If you have already taken the time to develop an estate plan, then congratulations, you are ahead of the game. By creating an estate plan, you have taken steps to reduce any stress regarding the inheritance of your finances, home and any other property. You may have even taken responsibility to execute powers of attorney to attend to possible health or financial matters. But have you addressed your digital assets in estate planning? Before you can address digital assets in your estate plan, you may be wondering what they are.
The term “digital assets” is way to explain your life online. This could encompass your social media presence, online photos, digital currency, your blog, financial accounts or websites you oversee that produce income. Once you are gone, would there be anybody who can access any of these? Would your family or friends know that these even exist in the digital world?
The law is clear for paper documents and other property after you die. But it is not so easy when assets are of a digital nature. Digital information may be controlled by the companies who are storing it. Once you are gone, without a plan in place, your heirs will most likely find it very difficult to access these assets and may have to pursue legal action to gain access.
To bypass the confusion and difficulty in getting your digital assets accessed, you should plan to have them transferred to the people you trust to have them.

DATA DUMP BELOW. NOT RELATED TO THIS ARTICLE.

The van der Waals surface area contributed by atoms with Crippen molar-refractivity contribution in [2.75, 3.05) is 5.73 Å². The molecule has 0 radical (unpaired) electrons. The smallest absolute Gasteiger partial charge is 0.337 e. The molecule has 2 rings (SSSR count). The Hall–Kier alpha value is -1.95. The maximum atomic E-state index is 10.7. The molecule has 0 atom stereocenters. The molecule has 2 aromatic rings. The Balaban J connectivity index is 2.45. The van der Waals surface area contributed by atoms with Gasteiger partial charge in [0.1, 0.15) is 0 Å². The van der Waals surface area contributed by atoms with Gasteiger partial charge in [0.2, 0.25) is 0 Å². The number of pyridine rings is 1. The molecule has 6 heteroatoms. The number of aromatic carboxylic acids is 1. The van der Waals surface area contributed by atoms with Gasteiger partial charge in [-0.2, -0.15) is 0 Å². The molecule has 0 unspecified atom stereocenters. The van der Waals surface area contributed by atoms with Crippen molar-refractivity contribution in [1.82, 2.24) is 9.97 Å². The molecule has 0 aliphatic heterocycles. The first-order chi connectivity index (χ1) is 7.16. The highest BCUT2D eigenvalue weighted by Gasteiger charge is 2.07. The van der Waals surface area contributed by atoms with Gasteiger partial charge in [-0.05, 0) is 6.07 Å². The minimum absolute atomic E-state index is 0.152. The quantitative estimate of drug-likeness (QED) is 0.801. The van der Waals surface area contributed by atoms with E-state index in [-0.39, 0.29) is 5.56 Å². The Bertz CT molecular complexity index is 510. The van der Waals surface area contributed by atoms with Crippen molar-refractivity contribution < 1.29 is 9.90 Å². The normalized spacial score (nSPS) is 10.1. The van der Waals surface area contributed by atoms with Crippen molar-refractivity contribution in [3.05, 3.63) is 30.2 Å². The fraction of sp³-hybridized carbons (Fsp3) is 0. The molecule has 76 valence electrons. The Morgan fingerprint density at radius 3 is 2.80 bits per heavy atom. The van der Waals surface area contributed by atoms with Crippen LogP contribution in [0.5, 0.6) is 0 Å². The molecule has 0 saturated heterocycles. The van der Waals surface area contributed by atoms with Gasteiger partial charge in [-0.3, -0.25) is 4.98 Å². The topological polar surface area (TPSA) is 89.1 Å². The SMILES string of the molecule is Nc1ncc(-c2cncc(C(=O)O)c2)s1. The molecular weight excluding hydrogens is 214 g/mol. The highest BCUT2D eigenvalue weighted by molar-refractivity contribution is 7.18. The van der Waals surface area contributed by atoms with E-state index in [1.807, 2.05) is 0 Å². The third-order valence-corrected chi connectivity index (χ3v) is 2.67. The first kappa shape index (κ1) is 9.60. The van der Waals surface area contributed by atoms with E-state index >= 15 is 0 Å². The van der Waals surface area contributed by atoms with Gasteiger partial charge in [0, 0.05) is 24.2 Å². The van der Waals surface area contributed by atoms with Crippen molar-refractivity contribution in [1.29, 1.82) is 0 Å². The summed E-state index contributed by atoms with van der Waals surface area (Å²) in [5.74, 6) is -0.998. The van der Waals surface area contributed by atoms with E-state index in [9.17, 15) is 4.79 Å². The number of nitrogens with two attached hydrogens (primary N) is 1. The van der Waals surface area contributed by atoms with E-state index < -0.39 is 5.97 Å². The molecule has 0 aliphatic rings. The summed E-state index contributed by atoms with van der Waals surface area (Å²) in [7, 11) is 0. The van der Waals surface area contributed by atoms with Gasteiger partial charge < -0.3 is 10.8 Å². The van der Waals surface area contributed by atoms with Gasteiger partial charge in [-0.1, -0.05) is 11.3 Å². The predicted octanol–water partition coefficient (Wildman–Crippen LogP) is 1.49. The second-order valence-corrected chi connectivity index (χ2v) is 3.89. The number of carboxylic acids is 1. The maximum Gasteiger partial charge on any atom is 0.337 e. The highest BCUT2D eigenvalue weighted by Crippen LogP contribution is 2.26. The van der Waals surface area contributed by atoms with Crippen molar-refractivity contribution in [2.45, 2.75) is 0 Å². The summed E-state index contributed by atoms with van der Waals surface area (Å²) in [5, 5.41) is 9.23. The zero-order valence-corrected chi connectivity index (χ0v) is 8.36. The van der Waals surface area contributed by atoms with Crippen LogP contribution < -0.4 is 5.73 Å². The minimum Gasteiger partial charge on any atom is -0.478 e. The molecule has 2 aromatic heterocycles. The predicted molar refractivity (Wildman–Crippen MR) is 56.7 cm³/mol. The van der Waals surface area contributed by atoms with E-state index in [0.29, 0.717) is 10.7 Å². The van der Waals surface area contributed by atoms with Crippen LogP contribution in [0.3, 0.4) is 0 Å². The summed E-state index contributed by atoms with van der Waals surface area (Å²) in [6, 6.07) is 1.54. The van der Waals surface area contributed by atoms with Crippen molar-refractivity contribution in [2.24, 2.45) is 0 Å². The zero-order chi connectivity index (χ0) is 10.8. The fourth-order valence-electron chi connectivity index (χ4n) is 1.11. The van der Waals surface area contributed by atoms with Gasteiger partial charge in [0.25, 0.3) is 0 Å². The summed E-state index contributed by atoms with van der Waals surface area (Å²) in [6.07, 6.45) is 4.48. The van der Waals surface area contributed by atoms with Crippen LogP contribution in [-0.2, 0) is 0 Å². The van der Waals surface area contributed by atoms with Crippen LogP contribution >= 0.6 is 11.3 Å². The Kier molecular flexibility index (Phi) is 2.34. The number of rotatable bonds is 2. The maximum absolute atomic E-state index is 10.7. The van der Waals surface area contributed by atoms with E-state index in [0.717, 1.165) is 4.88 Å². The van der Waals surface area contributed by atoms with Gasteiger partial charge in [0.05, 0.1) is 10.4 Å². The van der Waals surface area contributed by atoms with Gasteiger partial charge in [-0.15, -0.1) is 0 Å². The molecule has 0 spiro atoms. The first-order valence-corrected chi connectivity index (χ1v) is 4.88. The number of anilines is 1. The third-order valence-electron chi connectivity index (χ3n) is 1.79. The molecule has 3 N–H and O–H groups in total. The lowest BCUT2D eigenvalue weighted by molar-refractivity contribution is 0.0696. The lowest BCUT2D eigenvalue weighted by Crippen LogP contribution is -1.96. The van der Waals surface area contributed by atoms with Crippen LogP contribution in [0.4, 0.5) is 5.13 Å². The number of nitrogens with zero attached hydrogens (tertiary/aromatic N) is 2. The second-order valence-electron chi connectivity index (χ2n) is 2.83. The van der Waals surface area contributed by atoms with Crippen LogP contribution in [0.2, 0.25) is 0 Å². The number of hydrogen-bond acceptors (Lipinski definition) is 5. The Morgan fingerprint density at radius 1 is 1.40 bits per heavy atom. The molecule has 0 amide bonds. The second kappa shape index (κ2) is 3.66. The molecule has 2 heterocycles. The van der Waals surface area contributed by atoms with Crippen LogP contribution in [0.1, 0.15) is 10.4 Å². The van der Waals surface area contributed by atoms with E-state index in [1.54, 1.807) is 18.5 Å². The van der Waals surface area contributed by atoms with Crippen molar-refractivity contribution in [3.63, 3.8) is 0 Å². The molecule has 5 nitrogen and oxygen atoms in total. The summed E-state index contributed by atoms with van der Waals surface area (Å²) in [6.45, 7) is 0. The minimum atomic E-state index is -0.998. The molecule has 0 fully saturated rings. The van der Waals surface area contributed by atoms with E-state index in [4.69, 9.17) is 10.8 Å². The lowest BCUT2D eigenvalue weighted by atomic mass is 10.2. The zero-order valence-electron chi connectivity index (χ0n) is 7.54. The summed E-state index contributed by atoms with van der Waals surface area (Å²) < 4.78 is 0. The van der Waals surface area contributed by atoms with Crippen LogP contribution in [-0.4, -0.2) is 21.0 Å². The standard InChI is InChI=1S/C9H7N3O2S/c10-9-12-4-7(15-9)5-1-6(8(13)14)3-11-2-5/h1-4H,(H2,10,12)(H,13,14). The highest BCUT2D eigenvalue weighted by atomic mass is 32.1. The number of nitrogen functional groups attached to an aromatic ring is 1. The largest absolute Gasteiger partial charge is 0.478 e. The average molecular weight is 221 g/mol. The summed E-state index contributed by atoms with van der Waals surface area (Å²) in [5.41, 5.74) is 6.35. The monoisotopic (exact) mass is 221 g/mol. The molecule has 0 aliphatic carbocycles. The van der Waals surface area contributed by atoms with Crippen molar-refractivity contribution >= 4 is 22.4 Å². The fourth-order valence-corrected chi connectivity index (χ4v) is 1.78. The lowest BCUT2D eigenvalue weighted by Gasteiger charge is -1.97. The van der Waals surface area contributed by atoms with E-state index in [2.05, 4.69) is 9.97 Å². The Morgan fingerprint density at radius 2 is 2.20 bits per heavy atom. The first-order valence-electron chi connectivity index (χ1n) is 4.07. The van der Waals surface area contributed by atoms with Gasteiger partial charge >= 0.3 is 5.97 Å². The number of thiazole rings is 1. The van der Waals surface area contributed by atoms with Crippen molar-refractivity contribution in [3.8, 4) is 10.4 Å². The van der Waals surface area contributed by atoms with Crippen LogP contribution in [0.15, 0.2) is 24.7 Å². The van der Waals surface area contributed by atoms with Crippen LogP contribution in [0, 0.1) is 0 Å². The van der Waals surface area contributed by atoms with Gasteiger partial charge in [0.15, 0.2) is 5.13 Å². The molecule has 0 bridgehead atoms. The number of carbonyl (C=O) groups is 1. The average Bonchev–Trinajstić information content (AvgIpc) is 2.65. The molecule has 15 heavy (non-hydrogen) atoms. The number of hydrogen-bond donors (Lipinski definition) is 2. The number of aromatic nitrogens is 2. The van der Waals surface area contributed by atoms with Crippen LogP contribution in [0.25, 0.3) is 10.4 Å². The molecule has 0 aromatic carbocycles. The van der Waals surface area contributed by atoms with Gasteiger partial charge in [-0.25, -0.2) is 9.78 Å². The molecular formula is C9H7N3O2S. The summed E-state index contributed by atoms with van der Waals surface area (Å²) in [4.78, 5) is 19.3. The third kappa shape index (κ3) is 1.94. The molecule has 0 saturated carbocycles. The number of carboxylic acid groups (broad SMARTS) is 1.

Providing loved ones’ access to digital assets
Your loved ones may face legal or other practical issues when it comes to accessing your digital assets, they can include:
- Not knowing what digital assets of yours exist
- Do not know passwords to access information
- The data may be encrypted
- It may be against the law to access unauthorized information
- Data privacy laws
Obviously, some of these things are easy to solve, for example a notebook that contains all your passwords and online information. However, this may only take care of some but not all your digital assets.
From a legal perspective, you should speak to an estate planning attorney to create language to explicitly provide heirs the ability to access your digital assets. You will want to use language that authorizes the people you identify to have the ability to access your information on your behalf.
If you have already take the steps to set-up your estate planning, you should consider adding your digital assets the same way you have already done for your other property. You can think of digital assets the same as a book of old photos, letters or other mementos. By planning ahead of time, you will be preserving part of your legacy which just happens to be in digital form.